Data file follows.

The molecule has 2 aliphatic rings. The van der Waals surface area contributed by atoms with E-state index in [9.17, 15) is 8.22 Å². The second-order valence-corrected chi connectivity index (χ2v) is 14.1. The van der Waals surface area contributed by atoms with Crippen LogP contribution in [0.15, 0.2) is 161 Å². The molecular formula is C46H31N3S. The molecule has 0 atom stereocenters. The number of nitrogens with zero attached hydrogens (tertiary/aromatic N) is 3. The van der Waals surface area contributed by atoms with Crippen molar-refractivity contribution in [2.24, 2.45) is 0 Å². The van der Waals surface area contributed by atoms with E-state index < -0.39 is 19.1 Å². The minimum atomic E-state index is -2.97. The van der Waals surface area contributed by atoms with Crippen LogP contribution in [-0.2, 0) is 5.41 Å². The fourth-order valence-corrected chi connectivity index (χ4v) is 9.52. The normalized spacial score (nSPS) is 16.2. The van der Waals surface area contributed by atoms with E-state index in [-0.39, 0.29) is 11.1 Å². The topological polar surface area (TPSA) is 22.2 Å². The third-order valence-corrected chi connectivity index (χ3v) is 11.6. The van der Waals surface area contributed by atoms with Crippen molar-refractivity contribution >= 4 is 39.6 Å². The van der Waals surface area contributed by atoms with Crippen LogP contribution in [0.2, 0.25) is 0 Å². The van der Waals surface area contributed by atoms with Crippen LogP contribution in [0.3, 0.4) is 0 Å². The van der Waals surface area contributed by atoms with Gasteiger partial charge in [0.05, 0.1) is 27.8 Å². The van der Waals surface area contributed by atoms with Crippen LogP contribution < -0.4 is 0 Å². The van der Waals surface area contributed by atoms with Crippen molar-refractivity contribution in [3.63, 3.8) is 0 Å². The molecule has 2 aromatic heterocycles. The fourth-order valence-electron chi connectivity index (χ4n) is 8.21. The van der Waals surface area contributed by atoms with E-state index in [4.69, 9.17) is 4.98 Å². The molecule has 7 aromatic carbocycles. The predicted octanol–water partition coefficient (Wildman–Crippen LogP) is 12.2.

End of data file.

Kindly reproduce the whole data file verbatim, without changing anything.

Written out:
The molecule has 2 aliphatic rings. The van der Waals surface area contributed by atoms with E-state index in [9.17, 15) is 8.22 Å². The second-order valence-corrected chi connectivity index (χ2v) is 14.1. The van der Waals surface area contributed by atoms with Crippen LogP contribution in [0.15, 0.2) is 161 Å². The molecular formula is C46H31N3S. The molecule has 0 atom stereocenters. The number of nitrogens with zero attached hydrogens (tertiary/aromatic N) is 3. The van der Waals surface area contributed by atoms with Crippen molar-refractivity contribution in [2.24, 2.45) is 0 Å². The van der Waals surface area contributed by atoms with E-state index < -0.39 is 19.1 Å². The minimum atomic E-state index is -2.97. The van der Waals surface area contributed by atoms with Crippen LogP contribution in [-0.2, 0) is 5.41 Å². The fourth-order valence-corrected chi connectivity index (χ4v) is 9.52. The normalized spacial score (nSPS) is 16.2. The van der Waals surface area contributed by atoms with E-state index in [-0.39, 0.29) is 11.1 Å². The topological polar surface area (TPSA) is 22.2 Å². The third-order valence-corrected chi connectivity index (χ3v) is 11.6. The van der Waals surface area contributed by atoms with Crippen molar-refractivity contribution >= 4 is 39.6 Å². The van der Waals surface area contributed by atoms with Crippen LogP contribution in [0.2, 0.25) is 0 Å². The van der Waals surface area contributed by atoms with Crippen LogP contribution in [0.3, 0.4) is 0 Å². The van der Waals surface area contributed by atoms with Gasteiger partial charge in [0.05, 0.1) is 27.8 Å². The van der Waals surface area contributed by atoms with Crippen LogP contribution < -0.4 is 0 Å². The van der Waals surface area contributed by atoms with Crippen molar-refractivity contribution in [3.63, 3.8) is 0 Å². The molecule has 2 aromatic heterocycles. The fourth-order valence-electron chi connectivity index (χ4n) is 8.21. The van der Waals surface area contributed by atoms with E-state index in [4.69, 9.17) is 4.98 Å². The molecule has 7 aromatic carbocycles. The predicted octanol–water partition coefficient (Wildman–Crippen LogP) is 12.2.